stars Matt Damon, Emily Blunt and Anthony Mackie, screenwriter George Nolfi also directs.
The set-up: Matt Damon plays David, a golden-boy congressman that's lost his bid for a senate seat. He meets Elise, who might be the woman of his dreams. Almost immediately, some creepy guys in hats warn him to stay away from her because their relationship "isn't part of the plan." David and Elise spend the rest of the movie running away from the creepy guys, who it seems, are in charge of the whole world.
Here's what our critic Karina Longworth thought of the movie: "Writer-director Nolfi never shows much interest in probing paranoia or in revealing the construction of reality in any sort of practical way."
Here's our take: The Adjustment Bureau is a romance with a sci-fi bent and a world-wide conspiracy background. The message here is that free will is a fallacy. We like watching Matt Damon in action flicks, running, jumping, fighting for his life, saving the girl - even if he doesn't know exactly who and what he's saving her from. But we already saw Bourne Identity and all its sequels. There's nothing new here.
DVD extras: The DVD version includes three behind-the-scenes featurettes, director commentary, extended and deleted scenes. The Blu-ray version also includes a digital copy.Kiss Me Deadly
stars Ralph Meeker, Cloris Leachman and Maxine Cooper (both in their first roles), producer Robert Aldrich also directs.
The set-up: Kiss Me Deadly is dripping naughty noir. The 1955 film is based on a Mickey Spillane novel with Meeker as Spillane's famous private detective Mike Hammer. Cloris Leachman plays Christina, a beautiful and troubled woman (she just escaped from a mental hospital). Hammer gives her a lift on a dark, lonely road (are there ever any other kind in these kinds of films?), the two of them get kidnapped and thrown off the side of a cliff. Hammer wakes up in the hospital, but Christina is gone, so Hammer dutifully sets out to rescue her.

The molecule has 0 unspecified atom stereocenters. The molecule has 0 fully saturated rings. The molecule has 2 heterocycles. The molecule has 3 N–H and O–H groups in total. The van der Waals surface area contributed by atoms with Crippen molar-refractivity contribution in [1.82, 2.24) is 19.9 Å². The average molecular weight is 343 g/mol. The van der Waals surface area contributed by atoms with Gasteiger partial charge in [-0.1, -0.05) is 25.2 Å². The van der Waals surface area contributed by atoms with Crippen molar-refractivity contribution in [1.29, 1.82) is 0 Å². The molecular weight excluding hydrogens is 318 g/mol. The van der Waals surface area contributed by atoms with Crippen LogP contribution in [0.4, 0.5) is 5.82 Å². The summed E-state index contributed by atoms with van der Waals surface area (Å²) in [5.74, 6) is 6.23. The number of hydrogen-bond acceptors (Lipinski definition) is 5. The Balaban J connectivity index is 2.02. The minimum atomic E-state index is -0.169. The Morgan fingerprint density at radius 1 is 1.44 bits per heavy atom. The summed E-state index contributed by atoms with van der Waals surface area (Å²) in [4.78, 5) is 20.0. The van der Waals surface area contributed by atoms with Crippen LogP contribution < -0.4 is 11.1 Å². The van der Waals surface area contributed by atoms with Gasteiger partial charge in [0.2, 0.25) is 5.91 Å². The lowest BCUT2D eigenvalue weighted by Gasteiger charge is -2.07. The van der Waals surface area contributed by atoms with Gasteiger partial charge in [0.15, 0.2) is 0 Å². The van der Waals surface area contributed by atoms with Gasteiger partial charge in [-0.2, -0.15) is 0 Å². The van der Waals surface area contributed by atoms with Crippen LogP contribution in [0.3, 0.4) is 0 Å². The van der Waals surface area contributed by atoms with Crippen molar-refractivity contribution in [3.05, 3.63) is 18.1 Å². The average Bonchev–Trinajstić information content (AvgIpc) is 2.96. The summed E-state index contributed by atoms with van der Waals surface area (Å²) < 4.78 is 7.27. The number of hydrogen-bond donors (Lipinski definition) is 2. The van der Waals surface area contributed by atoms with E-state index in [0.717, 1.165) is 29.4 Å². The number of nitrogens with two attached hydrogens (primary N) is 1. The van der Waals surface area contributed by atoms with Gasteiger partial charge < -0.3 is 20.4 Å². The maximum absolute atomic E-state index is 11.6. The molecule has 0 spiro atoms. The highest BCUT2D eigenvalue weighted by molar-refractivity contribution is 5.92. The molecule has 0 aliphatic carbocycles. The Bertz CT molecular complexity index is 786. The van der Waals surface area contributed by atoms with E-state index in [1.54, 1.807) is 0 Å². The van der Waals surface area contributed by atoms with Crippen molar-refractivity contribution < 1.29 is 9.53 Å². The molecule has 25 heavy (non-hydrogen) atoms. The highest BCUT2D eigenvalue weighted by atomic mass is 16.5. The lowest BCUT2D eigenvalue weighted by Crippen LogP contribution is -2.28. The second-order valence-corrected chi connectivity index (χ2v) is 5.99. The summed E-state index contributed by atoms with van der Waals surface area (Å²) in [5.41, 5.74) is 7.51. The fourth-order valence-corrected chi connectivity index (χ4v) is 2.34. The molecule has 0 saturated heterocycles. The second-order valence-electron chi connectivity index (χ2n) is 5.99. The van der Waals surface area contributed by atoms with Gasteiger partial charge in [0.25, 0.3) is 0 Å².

Here's what our critic thought of the movie: Actually, most of our critics weren't born when this film was first released.
Here's our take: We weren't born either, but as the Ralph Meeker Museum was once located here in Houston, we've been hip to Meeker for years. The film is considered a film noir classic, mostly because it captures the panic and paranoia of the Cold War era so well. There are spies, thugs, double-crossing friends and a nuclear holocaust - not to mention Cold War boogie men around every corner. If you consider yourself a film fan, this is a must-see.
DVD extras: The film has been restored and is being released on DVD as part of The Criterion Collection. Extras include audio commentary by two film noir experts, excerpts from documentaries on the screenwriter and the author, a look at the film's locations, theatrical trailer and an alternate ending.
Really? You thought we were going to review Charlie Sheen: Born to Be Wild?
Keep the Houston Press Free... Since we started the Houston Press, it has been defined as the free, independent voice of Houston, and we would like to keep it that way. Offering our readers free access to incisive coverage of local news, food and culture. Producing stories on everything from political scandals to the hottest new bands, with gutsy reporting, stylish writing, and staffers who've won everything from the Society of Professional Journalists' Sigma Delta Chi feature-writing award to the Casey Medal for Meritorious Journalism. But with local journalism's existence under siege and advertising revenue setbacks having a larger impact, it is important now more than ever for us to rally support behind funding our local journalism. You can help by participating in our "I Support" membership program, allowing us to keep covering Houston with no paywalls.